Enos

 

A Covenant Plan of Salvation

      (2 Nephi--Enos)


 

 

 

     ENOS

 

Enos 1:2 And I will tell you . . . and . . . and . . . and . . . and . . . and . . . and (Illustration): Above are the first words of verses of the actual Hebrew text of 1 Kings 22. You see in the text at the beginning (reading Hebrew right to left) a vertical stroke (that looks like the number 7). As you can see, it is literally affixed to the verb conjugation that follows and results in the translation shown next to each verb. This same pattern is evident in the Book of Mormon. The book of Enos is a prime example of this unique Hebrew syntax. [James DuWors, "Hebraisms in the Book of Mormon," Book of Mormon Conference, 14-16 August 2001: The Twenty-Fifth Annual Church Education System Religious Educators Conference at Brigham Young University, p. 57]

 

Enos 1:4 All the day long I did cry unto him (Illustration): Enos Praying [Steven Lloyd Neal, Verse Markers, Book of Mormon, Vol. 1, p. 5]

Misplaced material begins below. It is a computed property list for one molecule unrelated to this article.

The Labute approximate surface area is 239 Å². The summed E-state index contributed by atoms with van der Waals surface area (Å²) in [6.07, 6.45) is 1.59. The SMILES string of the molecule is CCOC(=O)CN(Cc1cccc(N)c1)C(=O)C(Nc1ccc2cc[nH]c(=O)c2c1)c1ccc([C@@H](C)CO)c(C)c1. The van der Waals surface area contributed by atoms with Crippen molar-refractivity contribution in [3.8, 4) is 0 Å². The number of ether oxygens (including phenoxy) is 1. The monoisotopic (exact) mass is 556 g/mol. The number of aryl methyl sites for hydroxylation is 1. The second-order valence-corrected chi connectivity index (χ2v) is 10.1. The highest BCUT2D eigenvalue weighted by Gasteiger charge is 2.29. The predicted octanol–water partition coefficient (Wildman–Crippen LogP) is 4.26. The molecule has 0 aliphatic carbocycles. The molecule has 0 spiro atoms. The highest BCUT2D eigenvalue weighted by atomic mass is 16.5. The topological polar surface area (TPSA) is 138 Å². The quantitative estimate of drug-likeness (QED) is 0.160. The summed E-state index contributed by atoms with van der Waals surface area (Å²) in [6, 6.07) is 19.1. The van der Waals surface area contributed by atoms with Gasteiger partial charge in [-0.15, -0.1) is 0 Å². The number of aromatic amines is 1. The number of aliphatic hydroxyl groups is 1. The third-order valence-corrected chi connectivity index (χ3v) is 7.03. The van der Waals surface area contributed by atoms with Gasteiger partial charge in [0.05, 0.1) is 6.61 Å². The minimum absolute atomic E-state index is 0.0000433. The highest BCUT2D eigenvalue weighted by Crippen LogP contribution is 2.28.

Enos 1:4 And my soul hungered; and I kneeled down before my Maker (Illustration): Enos Praying. "And my soul hungered; and I kneeled down before my Maker, and I cried unto him in mighty prayer." Artist: Robert T. Barrett. [Thomas R. Valletta ed., The Book of Mormon for Latter-day Saint Families, 1999, p. 174]

Enos 1:20 I kneeled down before my Maker, and I cried unto him in mighty prayer (Illustration): Enos Praying. [The Church of Jesus Christ of Latter-day Saints, Gospel Art, #305]

Enos 1:4 Their skill was in . . . the cimeter (Illustration): Sketch of a possible Mesoamerican scimitar. This figure clearly shows the structure of the weapon as being different from the standard ax. [William Hamblin and Brent Merrill, "Notes on the Cimeter (Scimitar) in the Book of Mormon," in Warfare in the Book of Mormon, F.A.R.M.S., p. 362]